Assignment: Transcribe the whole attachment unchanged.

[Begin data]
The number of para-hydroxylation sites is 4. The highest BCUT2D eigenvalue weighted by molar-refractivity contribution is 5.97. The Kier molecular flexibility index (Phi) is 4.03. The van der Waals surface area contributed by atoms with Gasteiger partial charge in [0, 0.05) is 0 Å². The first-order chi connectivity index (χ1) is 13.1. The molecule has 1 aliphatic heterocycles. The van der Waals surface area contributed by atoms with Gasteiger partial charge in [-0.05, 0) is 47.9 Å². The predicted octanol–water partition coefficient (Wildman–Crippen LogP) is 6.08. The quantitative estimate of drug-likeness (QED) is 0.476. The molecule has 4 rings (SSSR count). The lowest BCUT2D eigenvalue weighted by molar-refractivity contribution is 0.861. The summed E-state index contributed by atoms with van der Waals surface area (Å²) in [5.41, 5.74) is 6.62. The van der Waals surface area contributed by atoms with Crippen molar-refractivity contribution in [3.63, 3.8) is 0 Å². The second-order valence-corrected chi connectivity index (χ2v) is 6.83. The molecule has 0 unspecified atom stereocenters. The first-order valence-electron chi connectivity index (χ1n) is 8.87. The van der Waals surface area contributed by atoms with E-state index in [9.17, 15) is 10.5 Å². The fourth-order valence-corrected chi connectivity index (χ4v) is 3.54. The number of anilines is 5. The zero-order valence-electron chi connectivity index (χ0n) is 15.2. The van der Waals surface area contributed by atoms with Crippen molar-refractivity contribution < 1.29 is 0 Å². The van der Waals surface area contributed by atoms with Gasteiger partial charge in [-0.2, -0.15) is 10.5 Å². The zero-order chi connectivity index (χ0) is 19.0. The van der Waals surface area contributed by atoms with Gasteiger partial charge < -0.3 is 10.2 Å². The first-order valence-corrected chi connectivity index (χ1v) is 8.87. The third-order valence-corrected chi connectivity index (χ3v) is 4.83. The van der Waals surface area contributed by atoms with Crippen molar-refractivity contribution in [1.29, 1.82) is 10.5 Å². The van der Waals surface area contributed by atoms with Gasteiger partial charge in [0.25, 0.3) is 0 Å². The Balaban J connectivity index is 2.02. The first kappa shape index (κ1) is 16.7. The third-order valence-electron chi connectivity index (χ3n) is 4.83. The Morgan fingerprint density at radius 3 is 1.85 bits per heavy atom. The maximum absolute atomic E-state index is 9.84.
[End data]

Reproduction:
The number of para-hydroxylation sites is 4. The highest BCUT2D eigenvalue weighted by molar-refractivity contribution is 5.97. The Kier molecular flexibility index (Phi) is 4.03. The van der Waals surface area contributed by atoms with Gasteiger partial charge in [0, 0.05) is 0 Å². The first-order chi connectivity index (χ1) is 13.1. The molecule has 1 aliphatic heterocycles. The van der Waals surface area contributed by atoms with Gasteiger partial charge in [-0.05, 0) is 47.9 Å². The predicted octanol–water partition coefficient (Wildman–Crippen LogP) is 6.08. The quantitative estimate of drug-likeness (QED) is 0.476. The molecule has 4 rings (SSSR count). The lowest BCUT2D eigenvalue weighted by molar-refractivity contribution is 0.861. The summed E-state index contributed by atoms with van der Waals surface area (Å²) in [5.41, 5.74) is 6.62. The van der Waals surface area contributed by atoms with Crippen molar-refractivity contribution in [3.63, 3.8) is 0 Å². The second-order valence-corrected chi connectivity index (χ2v) is 6.83. The molecule has 0 unspecified atom stereocenters. The first-order valence-electron chi connectivity index (χ1n) is 8.87. The van der Waals surface area contributed by atoms with E-state index in [9.17, 15) is 10.5 Å². The fourth-order valence-corrected chi connectivity index (χ4v) is 3.54. The number of anilines is 5. The zero-order valence-electron chi connectivity index (χ0n) is 15.2. The van der Waals surface area contributed by atoms with Crippen molar-refractivity contribution < 1.29 is 0 Å². The van der Waals surface area contributed by atoms with Gasteiger partial charge in [-0.2, -0.15) is 10.5 Å². The zero-order chi connectivity index (χ0) is 19.0. The van der Waals surface area contributed by atoms with Gasteiger partial charge < -0.3 is 10.2 Å². The first-order valence-corrected chi connectivity index (χ1v) is 8.87. The third-order valence-corrected chi connectivity index (χ3v) is 4.83. The van der Waals surface area contributed by atoms with Crippen molar-refractivity contribution in [1.29, 1.82) is 10.5 Å². The van der Waals surface area contributed by atoms with Gasteiger partial charge in [0.25, 0.3) is 0 Å². The Balaban J connectivity index is 2.02. The first kappa shape index (κ1) is 16.7. The third-order valence-electron chi connectivity index (χ3n) is 4.83. The Morgan fingerprint density at radius 3 is 1.85 bits per heavy atom. The maximum absolute atomic E-state index is 9.84.